Rembrandt and Leiden: New Perspectives Symposium

This panel discussion was part of the symposium, Rembrandt and Leiden: New Perspectives that took place at Agnes Etherington Art Centre on 8 November 2019. The symposium featured new research by international scholars on Rembrandt and his circle, Leiden and Dutch culture in the seventeenth century, connecting the exhibition Leiden circa 1630: Rembrandt Emerges with new perspectives on the artist and his era.

Scholars include Jonathan Bikker, Jef Schaeps and Mart van Duijn, Andrew Weislogel and Arthur der Weduwen. Hosted by Dr Stephanie Dickey, Professor of Art History and Bader Chair in Northern Baroque Art at Queen’s University


Speaker Biographies

Jonathan Bikker has worked at the Rijksmuseum, Amsterdam since 2001, where, as Research Curator, he is primarily responsible for cataloguing the museum’s holdings of seventeenth-century Dutch paintings. He has contributed to a number of Rijksmuseum exhibition catalogues and was co-curator of the exhibitions Late Rembrandt (2014/15) and High Society (2018).

Arthur der Weduwen is a Postdoctoral Research Fellow at the University of St Andrews, and a specialist in the history of media, news and the book. His first major project was the compilation of the first bibliography of seventeenth-century Dutch newspapers, for which he received three prizes, and which was published in 2017 by Brill in a two-volume set.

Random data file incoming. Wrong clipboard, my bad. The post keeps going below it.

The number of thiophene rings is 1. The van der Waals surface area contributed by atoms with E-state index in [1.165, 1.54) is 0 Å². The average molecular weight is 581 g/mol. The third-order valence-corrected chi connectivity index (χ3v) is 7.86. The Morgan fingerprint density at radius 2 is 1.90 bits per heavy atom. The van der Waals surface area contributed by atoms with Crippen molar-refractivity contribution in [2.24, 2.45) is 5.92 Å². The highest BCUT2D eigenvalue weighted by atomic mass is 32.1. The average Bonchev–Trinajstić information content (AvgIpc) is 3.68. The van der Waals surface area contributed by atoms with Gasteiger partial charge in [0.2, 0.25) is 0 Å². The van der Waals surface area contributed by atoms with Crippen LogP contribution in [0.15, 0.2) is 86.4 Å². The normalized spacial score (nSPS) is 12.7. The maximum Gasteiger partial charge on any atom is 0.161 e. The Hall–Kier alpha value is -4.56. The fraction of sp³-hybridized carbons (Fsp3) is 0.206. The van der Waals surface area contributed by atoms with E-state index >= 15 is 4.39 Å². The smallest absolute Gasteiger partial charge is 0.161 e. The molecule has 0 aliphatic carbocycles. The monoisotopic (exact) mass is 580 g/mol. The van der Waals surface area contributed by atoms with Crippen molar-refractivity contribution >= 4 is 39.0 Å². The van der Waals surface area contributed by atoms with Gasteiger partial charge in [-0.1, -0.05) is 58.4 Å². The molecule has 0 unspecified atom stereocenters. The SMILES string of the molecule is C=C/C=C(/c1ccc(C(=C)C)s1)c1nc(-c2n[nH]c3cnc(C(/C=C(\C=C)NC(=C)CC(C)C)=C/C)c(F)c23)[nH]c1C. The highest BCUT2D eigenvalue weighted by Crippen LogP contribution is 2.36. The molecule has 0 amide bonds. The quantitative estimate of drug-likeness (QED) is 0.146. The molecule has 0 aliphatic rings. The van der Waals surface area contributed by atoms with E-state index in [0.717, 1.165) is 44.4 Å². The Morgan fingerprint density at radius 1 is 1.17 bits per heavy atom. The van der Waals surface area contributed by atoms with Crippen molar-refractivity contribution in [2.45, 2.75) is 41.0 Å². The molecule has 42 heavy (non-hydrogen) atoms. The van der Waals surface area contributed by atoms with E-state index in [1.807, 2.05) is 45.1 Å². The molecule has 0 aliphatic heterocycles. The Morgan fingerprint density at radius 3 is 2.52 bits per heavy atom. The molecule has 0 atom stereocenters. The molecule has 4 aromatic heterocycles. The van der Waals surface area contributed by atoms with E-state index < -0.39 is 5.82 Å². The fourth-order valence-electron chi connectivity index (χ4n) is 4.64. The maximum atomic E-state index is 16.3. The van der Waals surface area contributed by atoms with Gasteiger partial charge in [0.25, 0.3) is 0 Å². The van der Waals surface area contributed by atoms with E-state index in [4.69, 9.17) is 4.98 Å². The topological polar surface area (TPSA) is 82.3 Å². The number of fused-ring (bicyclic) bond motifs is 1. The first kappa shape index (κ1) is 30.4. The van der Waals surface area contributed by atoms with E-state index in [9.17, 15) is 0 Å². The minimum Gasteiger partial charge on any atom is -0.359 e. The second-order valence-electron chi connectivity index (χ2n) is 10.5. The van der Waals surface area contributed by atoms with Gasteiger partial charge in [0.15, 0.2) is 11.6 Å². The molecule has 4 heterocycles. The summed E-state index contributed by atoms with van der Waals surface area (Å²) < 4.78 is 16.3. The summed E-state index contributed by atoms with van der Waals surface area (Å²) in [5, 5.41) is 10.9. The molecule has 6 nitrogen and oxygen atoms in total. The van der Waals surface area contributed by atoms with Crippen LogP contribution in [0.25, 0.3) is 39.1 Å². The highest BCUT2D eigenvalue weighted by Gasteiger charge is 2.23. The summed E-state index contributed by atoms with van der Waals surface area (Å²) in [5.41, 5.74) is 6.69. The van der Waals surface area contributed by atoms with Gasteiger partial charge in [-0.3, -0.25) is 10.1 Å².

Jef Schaeps studied Art History at the universities of Groningen and Leiden and is presently Curator of Prints and Drawings at Leiden University Libraries.

Mart van Duijn has an education in History and Archival Science, holds a PhD in the field of Medieval Book History, and is currently Curator of Western Manuscripts and Archives at Leiden University Libraries.

Andrew Weislogel is the Seymour R. Askin, Jr. ’47 Curator of Earlier European and American Art at Cornell University’s Herbert F. Johnson Museum of Art. Dr Weislogel has organized numerous exhibitions at the Johnson, including Etchings by Rembrandt from the Collection of S. William Pelletier (2004); The New and Unknown World: Exploration and Trade in the Dutch Golden Age (2011); and most recently Lines of Inquiry: Learning from Rembrandt’s Etchings (2017), whose catalogue was awarded the 2019 Alfred H. Barr Jr. Prize at College Art Association.

Image Credits

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